Q: Several times recently, I’ve seen the word “nage” on menus. I’ve looked through all my cookbooks and I can’t find a definition. What’s a nage?
A: Sometimes it seems like there’s a secret memo circulated to chefs for everyone to start using a new word or ingredient. Nage (usually pronounced “nah-zh,” not “nay-zh”) does seem to have become a popular term lately.
The classic definition of nage is a stock used to cook shellfish, such as court bouillon. But it also refers to the technique of simmering something gently in a flavorful broth. In French, “a la nage” means “in the swim.” But some chefs have been getting creative with the term. Some now refer to a nage as sauce made from whisking butter into a little wine-enriched cooking stock, even into pasta-cooking water. Others use it to mean vegetables poached in stock and wine.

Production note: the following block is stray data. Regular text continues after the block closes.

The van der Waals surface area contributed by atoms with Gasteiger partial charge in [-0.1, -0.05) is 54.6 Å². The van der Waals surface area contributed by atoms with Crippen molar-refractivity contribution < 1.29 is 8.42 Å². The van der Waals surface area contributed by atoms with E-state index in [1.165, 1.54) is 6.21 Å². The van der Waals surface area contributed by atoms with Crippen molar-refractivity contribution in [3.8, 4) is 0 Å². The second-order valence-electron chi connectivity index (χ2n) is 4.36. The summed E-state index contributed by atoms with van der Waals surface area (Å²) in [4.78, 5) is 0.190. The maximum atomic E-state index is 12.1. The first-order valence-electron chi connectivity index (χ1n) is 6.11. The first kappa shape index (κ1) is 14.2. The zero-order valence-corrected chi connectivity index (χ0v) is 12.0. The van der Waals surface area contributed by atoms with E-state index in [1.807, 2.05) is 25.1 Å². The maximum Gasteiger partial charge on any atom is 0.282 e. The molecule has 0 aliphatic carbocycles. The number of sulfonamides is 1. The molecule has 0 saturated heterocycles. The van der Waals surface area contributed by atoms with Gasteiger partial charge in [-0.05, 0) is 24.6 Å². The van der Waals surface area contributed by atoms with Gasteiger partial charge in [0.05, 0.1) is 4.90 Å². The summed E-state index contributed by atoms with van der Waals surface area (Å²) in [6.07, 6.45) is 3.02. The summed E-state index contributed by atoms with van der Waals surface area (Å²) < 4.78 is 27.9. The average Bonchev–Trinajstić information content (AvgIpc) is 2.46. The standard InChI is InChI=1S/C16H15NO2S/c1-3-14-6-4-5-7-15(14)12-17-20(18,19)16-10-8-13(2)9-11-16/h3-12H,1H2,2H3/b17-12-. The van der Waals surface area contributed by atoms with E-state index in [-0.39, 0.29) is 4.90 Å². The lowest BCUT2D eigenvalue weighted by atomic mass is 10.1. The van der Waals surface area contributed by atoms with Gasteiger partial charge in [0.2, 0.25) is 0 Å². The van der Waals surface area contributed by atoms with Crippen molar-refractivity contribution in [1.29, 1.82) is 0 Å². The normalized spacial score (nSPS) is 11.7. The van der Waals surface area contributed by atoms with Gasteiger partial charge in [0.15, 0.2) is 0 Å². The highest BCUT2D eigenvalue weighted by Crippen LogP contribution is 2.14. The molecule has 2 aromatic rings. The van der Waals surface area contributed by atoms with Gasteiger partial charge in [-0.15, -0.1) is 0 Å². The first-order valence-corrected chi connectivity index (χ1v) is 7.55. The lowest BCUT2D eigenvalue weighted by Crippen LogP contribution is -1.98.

At one event recently, I saw a chef refer to a marshmallow-based sauce over sweet potatoes as a nage. Nah, that might be going too far.
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